Have a look at some of his latest pieces, which includes the artist’s most latest: “Overprotection,” painted in late March, on a large industrial building in Linz, Austria. You can follow the artist on Facebook or Instagram.
Vo Anh Kiet (Ho Chi Minh City, Vietnam). Finalist: Travel. Terraced fields during harvest season. Mu Cang Chay, Vietnam, September 2012.
Carol Lynne Fowler (Seeley Lake, Montana). Finalist: Americana. A champion bronco bucks a champion rider at the Helmville Rodeo. Helmville, Montana, September 2013.
Sergio Carbajo Rodriguez (La Garriga, Spain). Finalist: Travel. Portrait of a young Suri boy going with his father to take care of the cattle. Ethiopia, August 2013.
Graham McGeorge (Jacksonville, Florida). Finalist: Natural World. McGeorge spent a quiet 6 hours trying to get the perfect image of this eastern screech owl out of its nest. Okefenokee Swamp, Georgia, April 2013.
Christopher Doherty (North Palm Beach, Florida). Finalist: Natural World. Breath at sunset, captures a sea turtle at a dive site called Black Rock. Kāʻanapali, Hawaiʻi, August 2013.
Karen Lunney (Brisbane, Australia). Finalist: Natural World. During their annual migration, wildebeests are forced to find new river crossings in the Serengeti-Mara region. “The animals were being taken by the unfamiliar currents of deep water and had to struggle to get close to the far bank. There were few rocks on which to land and the initial orderly progression soon became a desperate struggle of clambering,” says Lunney. Mara River, Masai Mara National Reserve, Kenya, September 2013.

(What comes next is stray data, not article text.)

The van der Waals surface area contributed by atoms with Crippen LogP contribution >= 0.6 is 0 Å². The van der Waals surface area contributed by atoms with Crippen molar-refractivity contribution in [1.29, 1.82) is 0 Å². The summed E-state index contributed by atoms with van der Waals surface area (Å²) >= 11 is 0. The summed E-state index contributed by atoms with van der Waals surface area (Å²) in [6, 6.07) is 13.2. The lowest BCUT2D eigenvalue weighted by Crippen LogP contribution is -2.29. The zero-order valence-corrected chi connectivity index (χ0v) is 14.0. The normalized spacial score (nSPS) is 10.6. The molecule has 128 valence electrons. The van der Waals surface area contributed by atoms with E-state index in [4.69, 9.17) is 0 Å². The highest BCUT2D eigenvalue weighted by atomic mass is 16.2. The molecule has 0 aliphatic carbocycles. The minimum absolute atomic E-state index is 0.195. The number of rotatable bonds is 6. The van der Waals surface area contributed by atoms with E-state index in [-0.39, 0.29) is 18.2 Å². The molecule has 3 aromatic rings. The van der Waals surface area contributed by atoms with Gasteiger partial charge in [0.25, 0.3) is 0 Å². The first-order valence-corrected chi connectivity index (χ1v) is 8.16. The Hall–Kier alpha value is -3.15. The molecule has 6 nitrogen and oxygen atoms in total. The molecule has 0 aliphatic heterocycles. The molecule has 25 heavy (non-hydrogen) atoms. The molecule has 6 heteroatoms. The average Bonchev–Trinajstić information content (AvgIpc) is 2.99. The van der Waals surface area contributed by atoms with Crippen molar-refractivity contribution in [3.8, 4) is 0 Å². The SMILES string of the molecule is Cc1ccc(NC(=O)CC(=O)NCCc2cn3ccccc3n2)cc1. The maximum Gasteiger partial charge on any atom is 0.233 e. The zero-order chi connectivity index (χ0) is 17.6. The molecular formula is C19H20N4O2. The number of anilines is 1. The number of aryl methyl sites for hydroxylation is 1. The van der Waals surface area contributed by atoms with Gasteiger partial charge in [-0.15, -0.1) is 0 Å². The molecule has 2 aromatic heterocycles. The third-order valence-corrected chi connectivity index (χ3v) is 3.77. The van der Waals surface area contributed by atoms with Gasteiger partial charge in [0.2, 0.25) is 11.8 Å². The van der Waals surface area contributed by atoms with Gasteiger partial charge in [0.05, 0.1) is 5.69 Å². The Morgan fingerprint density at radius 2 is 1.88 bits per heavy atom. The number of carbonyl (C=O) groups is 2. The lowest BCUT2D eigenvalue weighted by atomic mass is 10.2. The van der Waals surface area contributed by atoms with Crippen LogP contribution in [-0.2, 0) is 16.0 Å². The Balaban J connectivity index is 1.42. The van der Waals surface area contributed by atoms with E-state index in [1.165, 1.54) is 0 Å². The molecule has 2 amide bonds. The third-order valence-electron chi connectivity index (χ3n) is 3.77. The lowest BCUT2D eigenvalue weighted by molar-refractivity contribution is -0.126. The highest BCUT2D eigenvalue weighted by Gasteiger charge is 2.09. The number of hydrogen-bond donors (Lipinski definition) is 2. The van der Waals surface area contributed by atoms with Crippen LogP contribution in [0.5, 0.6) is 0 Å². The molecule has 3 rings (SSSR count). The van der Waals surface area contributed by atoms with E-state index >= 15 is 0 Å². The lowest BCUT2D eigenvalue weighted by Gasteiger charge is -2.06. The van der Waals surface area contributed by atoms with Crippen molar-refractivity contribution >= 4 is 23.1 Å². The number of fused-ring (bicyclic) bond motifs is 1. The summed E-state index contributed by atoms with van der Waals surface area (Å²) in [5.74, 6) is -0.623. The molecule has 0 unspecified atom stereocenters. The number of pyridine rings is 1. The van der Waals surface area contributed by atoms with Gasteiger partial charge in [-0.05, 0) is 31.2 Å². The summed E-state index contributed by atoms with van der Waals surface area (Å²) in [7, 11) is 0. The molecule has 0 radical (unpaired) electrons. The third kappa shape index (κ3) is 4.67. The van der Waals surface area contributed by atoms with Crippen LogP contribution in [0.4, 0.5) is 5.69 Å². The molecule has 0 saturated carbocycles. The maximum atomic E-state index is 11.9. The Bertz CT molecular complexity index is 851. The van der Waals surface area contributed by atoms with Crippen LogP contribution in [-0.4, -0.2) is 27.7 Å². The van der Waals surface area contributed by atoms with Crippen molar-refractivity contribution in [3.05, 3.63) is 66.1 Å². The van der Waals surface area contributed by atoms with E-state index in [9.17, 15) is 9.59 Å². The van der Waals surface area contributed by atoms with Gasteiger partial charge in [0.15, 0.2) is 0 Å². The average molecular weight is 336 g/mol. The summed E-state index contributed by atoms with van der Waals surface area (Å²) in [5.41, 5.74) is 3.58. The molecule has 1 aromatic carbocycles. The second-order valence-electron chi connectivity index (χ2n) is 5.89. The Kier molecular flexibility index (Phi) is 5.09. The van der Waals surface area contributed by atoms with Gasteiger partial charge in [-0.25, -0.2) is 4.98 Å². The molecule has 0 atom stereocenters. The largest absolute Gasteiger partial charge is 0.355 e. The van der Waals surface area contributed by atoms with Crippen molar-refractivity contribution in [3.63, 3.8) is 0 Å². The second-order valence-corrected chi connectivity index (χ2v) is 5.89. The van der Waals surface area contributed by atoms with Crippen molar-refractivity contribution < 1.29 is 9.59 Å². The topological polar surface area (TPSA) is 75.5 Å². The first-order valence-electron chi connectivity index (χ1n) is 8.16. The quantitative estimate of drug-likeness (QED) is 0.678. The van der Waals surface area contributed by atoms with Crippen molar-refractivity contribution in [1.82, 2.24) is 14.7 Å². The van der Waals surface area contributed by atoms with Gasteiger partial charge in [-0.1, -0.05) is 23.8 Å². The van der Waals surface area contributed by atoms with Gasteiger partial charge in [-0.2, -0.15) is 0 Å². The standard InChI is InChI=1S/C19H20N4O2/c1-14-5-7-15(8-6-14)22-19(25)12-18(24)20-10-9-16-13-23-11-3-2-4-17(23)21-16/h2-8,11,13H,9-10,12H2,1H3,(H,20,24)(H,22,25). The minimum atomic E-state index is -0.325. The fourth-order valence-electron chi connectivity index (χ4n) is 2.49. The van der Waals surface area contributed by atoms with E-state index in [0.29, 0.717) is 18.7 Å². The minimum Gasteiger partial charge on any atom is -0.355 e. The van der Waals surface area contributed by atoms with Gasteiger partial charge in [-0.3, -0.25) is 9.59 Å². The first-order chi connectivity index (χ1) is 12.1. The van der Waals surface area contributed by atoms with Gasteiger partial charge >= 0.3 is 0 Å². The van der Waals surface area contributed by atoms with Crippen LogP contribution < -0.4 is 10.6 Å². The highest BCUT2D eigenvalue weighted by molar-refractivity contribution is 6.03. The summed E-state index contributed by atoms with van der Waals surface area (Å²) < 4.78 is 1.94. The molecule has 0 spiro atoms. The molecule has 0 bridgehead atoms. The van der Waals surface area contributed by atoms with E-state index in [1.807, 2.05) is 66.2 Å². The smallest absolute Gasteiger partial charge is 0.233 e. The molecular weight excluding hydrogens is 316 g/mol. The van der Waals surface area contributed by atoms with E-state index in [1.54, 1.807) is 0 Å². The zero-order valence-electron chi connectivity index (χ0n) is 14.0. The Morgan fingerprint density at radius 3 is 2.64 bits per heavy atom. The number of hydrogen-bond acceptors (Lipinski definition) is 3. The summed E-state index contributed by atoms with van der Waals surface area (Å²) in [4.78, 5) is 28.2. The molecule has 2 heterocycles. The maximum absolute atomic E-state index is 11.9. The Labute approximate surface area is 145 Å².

Nidal Adnan Kibria (Dhaka, Bangladesh). Finalist: Travel. Action Hero. As part of a show called “Well of Death,” a biker performs a stunt at a village fair to celebrate Rath Jatra, a Hindu festival. Dhamrai, Bangladesh, June 2012.
Vincent Cheng (Burnaby, Canada). Finalist: Travel. A group of locals playing billiards by Namtso Lake. Tibet, China, June 2013.
Dina Bova (Petach Tikva, Israel). Finalist: Altered Images. “Babylon—Made in Italy is inspired by the story of the Babylon tower, the painting by Pieter Bruegel and by a trip to the beautiful Cinque Terre in Italy,” says Bova. Cinque Terre, Italy, October 2013.
Aspen Wang (Hong Kong, Hong Kong). Finalist: Natural World. Penguins on Ice. “Although my photo hardly does justice to describing the tenuous balance in Antarctica’s ecosystem, it has served to crystallize in my memory one of the last stretches of untamed and inarticulate lands on earth,” says Wang. Antarctica, December 29, 2010.
Smithsonian Magazine just announced the finalists of their 11th Annual Photo Contest. This year’s competition saw a whopping 50,000 submissions, from which 60 finalists were selected in 6 categories including: Natural, Travel, People, Americana, Altered, and Mobile. The contest is now open for a Readers’ Choice vote which runs from today through May 6, 2014. Vote here. All photos courtesy Smithsonian Magazine and the respetive photographers.
Self-taught photographer Darren Moore creates ethereal black and white landscapes using a method called daytime long exposure, where a special filters are attached to a camera lens to reduce the amount of light. These neutral density filters allow for the shutter to open for extended periods of time in broad daylight, from 30 seconds to upward of 15 minutes for a single exposure. Moore shoots mostly in locations around England, where he frequently visits causeways, breakwaters, shipwrecks, and other features along the shore.